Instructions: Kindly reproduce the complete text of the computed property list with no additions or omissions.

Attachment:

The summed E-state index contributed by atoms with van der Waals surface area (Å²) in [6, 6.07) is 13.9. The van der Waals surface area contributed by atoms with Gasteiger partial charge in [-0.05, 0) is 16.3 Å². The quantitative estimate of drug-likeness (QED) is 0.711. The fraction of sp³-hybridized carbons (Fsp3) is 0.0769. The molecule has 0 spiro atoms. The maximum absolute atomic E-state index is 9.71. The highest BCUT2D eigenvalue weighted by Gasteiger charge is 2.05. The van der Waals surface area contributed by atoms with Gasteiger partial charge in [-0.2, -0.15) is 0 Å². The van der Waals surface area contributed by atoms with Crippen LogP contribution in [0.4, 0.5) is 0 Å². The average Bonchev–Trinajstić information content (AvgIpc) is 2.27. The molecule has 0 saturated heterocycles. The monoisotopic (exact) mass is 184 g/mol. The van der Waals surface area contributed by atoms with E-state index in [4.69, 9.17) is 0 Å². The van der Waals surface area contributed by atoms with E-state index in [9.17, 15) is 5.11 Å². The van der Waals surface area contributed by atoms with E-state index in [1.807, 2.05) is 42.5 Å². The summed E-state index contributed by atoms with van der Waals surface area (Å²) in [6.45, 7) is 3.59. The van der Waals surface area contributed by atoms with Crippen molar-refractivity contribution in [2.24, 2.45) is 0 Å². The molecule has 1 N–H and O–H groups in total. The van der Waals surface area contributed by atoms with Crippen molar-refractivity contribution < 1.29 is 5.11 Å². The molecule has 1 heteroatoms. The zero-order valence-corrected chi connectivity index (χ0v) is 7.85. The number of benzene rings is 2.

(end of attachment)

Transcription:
The summed E-state index contributed by atoms with van der Waals surface area (Å²) in [6, 6.07) is 13.9. The van der Waals surface area contributed by atoms with Gasteiger partial charge in [-0.05, 0) is 16.3 Å². The quantitative estimate of drug-likeness (QED) is 0.711. The fraction of sp³-hybridized carbons (Fsp3) is 0.0769. The molecule has 0 spiro atoms. The maximum absolute atomic E-state index is 9.71. The highest BCUT2D eigenvalue weighted by Gasteiger charge is 2.05. The van der Waals surface area contributed by atoms with Gasteiger partial charge in [-0.2, -0.15) is 0 Å². The van der Waals surface area contributed by atoms with Crippen LogP contribution in [0.4, 0.5) is 0 Å². The average Bonchev–Trinajstić information content (AvgIpc) is 2.27. The molecule has 0 saturated heterocycles. The monoisotopic (exact) mass is 184 g/mol. The van der Waals surface area contributed by atoms with E-state index in [4.69, 9.17) is 0 Å². The van der Waals surface area contributed by atoms with E-state index in [9.17, 15) is 5.11 Å². The van der Waals surface area contributed by atoms with E-state index in [1.807, 2.05) is 42.5 Å². The summed E-state index contributed by atoms with van der Waals surface area (Å²) in [6.45, 7) is 3.59. The van der Waals surface area contributed by atoms with Crippen molar-refractivity contribution in [2.24, 2.45) is 0 Å². The molecule has 1 N–H and O–H groups in total. The van der Waals surface area contributed by atoms with Crippen molar-refractivity contribution < 1.29 is 5.11 Å². The molecule has 1 heteroatoms. The zero-order valence-corrected chi connectivity index (χ0v) is 7.85. The number of benzene rings is 2.